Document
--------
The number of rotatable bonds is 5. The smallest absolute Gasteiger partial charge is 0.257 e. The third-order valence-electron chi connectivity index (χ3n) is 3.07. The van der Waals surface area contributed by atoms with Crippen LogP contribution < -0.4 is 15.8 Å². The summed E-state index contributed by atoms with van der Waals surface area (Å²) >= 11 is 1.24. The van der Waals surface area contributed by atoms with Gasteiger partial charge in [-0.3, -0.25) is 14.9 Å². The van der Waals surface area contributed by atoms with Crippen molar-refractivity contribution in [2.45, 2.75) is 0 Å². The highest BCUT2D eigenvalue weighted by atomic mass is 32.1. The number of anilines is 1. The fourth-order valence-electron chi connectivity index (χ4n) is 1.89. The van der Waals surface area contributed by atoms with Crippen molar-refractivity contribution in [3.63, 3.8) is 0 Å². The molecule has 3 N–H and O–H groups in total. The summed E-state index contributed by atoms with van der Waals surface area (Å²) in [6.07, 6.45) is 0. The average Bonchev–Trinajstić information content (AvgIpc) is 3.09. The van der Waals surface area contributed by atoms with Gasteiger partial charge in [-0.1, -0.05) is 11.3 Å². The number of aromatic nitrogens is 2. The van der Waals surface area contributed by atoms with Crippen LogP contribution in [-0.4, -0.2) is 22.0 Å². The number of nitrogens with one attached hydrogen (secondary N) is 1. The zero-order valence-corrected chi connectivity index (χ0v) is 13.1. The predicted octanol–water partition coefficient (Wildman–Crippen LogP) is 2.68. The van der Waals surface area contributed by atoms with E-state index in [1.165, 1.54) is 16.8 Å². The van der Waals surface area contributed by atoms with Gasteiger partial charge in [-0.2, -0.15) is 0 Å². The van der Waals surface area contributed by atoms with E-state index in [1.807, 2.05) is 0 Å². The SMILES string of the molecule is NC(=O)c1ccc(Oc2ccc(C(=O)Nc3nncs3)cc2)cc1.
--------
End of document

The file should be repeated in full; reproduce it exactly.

The number of rotatable bonds is 5. The smallest absolute Gasteiger partial charge is 0.257 e. The third-order valence-electron chi connectivity index (χ3n) is 3.07. The van der Waals surface area contributed by atoms with Crippen LogP contribution < -0.4 is 15.8 Å². The summed E-state index contributed by atoms with van der Waals surface area (Å²) >= 11 is 1.24. The van der Waals surface area contributed by atoms with Gasteiger partial charge in [-0.3, -0.25) is 14.9 Å². The van der Waals surface area contributed by atoms with Crippen molar-refractivity contribution in [2.45, 2.75) is 0 Å². The highest BCUT2D eigenvalue weighted by atomic mass is 32.1. The number of anilines is 1. The fourth-order valence-electron chi connectivity index (χ4n) is 1.89. The van der Waals surface area contributed by atoms with Crippen molar-refractivity contribution in [3.63, 3.8) is 0 Å². The molecule has 3 N–H and O–H groups in total. The summed E-state index contributed by atoms with van der Waals surface area (Å²) in [6.07, 6.45) is 0. The average Bonchev–Trinajstić information content (AvgIpc) is 3.09. The van der Waals surface area contributed by atoms with Gasteiger partial charge in [-0.1, -0.05) is 11.3 Å². The number of aromatic nitrogens is 2. The van der Waals surface area contributed by atoms with Crippen LogP contribution in [-0.4, -0.2) is 22.0 Å². The number of nitrogens with one attached hydrogen (secondary N) is 1. The zero-order valence-corrected chi connectivity index (χ0v) is 13.1. The predicted octanol–water partition coefficient (Wildman–Crippen LogP) is 2.68. The van der Waals surface area contributed by atoms with E-state index in [1.165, 1.54) is 16.8 Å². The van der Waals surface area contributed by atoms with Gasteiger partial charge in [-0.2, -0.15) is 0 Å². The van der Waals surface area contributed by atoms with E-state index in [1.807, 2.05) is 0 Å². The SMILES string of the molecule is NC(=O)c1ccc(Oc2ccc(C(=O)Nc3nncs3)cc2)cc1.